The plan was to go home wherein Mandy and I would build three potato bins (of “Grow 100 Pounds of Potatoes in 4 Square Feet” fame) and plant potatoes and other garden type plants in the afternoon time.
It didn’t work out that way. The day was beautiful. I travelled home expediently. We obtained plants, seed potatoes, and we returned home. After a few false starts I found myself sitting in the dark living room staring impotently at the screen of my iPhone. There were myriad factors that kept me from being productive on Friday, but the underlying root of the matter was depression. It just hit me full in the chest and settled there through most of the weekend. There was no reason.
The most frustrating thing about it was that I knew getting out in the sun and being active should be the best therapy I could give myself, but I was shut down like the EPA in a republican controlled world. Saturday I set out on an intentionally epic mountain bike ride. Friday night and Saturday morning I felt ambivalent concerning the ride. I could have cared less if I rode or not. I was most definitely not fired up to go and that wasn’t because I was scared of my own ambitious scheme.
Jefe wanted to do a big road ride, but considering the dry April weather and an impending May Mohican I just couldn’t relegate myself back to another paved ride. I had to get out on dirt.
I dallied Saturday morning. I didn’t get out until after 9am. I climbed Furnace Mountain easily in my experimental 1x9 gearing. It went fine. I rolled out to Furnace feeling pretty good and marveling at the banners and bunting of redbud blooms skirting the roadway. At Furnace I turned on Mountain Springs Road, and for a little while I felt pretty good. But when I stopped to eat a little before descending fast past Crazy Kinley’s cabin (“Don’t shoot, your son is a good friend of mine!”) my spirits were definitely muted.
I’ve applied the moniker “The Hog Troughs” to the section between the last cabin heading east and Pilot Road. ATVs and ORVs have rutted the road into near uselessness. Even to themselves. There were four-wheeler tracks around many of the big mudholes. I botched the first Hog Trough, but only because I chose the wrong line. Hog Trough #2 is the real beast and I made it maybe a third of the way up and then walked. But I did clean the third Trough before bombing down to the last long section from Pilot up to the road. The more mudholes I had to detour around the fouler my mood became.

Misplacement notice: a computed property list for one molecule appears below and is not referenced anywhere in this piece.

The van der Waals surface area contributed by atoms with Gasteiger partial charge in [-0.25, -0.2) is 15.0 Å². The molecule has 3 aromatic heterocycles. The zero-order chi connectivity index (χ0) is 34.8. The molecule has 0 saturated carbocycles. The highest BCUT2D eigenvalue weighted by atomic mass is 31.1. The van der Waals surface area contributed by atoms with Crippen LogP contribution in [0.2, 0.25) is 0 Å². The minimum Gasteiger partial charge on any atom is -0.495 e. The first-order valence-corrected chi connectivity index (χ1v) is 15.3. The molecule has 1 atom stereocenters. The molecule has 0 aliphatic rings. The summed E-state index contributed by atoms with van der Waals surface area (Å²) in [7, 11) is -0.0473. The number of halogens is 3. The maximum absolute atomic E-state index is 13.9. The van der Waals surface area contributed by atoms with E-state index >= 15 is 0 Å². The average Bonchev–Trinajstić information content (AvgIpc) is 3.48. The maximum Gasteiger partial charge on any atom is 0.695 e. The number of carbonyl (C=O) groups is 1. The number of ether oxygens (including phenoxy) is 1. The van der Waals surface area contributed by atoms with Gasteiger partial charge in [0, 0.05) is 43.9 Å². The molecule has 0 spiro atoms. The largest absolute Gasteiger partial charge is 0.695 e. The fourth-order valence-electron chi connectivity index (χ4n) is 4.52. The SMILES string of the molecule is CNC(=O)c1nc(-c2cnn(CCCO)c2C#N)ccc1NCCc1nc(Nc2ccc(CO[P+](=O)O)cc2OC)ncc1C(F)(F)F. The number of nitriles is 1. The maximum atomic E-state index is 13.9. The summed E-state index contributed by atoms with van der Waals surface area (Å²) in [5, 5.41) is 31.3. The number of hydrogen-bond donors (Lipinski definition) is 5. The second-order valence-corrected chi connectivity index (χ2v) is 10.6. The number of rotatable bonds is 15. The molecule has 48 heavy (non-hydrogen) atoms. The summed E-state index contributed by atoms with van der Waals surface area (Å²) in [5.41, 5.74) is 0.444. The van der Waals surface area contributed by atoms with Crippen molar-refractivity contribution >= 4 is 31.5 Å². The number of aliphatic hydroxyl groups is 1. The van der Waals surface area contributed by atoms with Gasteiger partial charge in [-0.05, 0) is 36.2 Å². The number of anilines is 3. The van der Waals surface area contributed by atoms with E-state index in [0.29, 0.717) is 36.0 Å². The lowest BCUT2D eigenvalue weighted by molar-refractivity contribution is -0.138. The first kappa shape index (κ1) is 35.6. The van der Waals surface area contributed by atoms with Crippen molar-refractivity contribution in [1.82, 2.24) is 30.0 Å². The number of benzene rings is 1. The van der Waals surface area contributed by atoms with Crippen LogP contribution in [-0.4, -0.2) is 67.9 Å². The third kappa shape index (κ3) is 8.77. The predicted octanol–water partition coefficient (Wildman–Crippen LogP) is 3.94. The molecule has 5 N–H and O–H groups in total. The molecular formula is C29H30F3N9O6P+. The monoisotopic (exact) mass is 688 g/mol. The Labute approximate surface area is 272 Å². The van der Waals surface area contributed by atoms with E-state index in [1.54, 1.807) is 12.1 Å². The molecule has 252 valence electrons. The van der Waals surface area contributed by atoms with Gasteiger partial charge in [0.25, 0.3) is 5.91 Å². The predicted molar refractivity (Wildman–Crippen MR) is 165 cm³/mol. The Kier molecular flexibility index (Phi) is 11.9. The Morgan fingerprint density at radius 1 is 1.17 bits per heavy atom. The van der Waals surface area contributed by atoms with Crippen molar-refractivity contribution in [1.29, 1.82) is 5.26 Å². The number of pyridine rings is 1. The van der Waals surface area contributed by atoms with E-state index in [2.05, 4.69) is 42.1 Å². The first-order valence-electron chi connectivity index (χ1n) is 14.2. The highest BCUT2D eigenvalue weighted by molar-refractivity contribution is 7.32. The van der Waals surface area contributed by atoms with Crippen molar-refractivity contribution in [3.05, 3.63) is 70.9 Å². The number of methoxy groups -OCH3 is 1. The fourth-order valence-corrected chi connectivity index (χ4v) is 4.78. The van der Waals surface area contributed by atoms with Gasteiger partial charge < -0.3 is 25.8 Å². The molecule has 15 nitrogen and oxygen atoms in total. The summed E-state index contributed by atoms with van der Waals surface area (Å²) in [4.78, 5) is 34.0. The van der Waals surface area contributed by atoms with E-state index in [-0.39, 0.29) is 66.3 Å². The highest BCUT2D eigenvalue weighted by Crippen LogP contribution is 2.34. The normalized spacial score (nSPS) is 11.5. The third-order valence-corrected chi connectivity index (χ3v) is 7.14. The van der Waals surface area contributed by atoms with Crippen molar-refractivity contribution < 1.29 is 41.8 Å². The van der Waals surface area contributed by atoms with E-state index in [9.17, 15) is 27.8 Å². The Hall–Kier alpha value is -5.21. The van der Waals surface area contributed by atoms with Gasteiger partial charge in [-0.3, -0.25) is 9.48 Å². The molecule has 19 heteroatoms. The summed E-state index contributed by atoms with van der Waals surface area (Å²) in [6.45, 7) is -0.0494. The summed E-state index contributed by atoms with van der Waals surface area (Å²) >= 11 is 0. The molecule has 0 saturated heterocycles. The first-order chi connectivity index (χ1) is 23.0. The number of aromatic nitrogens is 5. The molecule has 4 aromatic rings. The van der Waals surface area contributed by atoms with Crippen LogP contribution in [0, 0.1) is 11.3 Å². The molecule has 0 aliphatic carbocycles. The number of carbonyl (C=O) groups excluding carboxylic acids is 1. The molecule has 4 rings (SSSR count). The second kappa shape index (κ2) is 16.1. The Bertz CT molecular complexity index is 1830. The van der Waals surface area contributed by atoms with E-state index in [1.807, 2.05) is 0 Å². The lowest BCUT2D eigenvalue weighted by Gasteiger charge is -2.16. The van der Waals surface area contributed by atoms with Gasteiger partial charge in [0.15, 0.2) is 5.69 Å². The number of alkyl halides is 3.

|Hog Trough #2|
|A good place to rest in the midst of a mountain bike epic?|
|Proof that I wasn't cheating on an ATV|
|The "Nar's" (Narrows)|
|Popular historic dumping site|
I rested at Mountain Chapel next to the cemetery. I ate more. I texted Dave L. that he should be out with me. He’s a connoisseur of a good sufferfest too. After I could rest no longer I dropped down on Red’s Hollow quickly to a long, steep gravel climb. At the bottom I was certain I was going to walk it. But after making it halfway and still being on the bike I decided I’d clean it or pass out trying. In the loose gravel it becomes a real test of finesse to maintain traction and to not scratch out. It was an even finer line with the 1x9 that I was used to. I couldn’t gear down. I just had to ply force and maximize traction.
Then I was up and over and within a couple of minutes bombing again down Barker Branch Road. Blah, blah, blah, I rode a while and stopped to contemplate my route home. Repeat. Repeat.
I finally found myself on the Sheltowee Trace nearing White’s Branch Arch (somewhere along the way I climbed up to the "Nar's"). That’s when I came upon the two gentlemen hiking.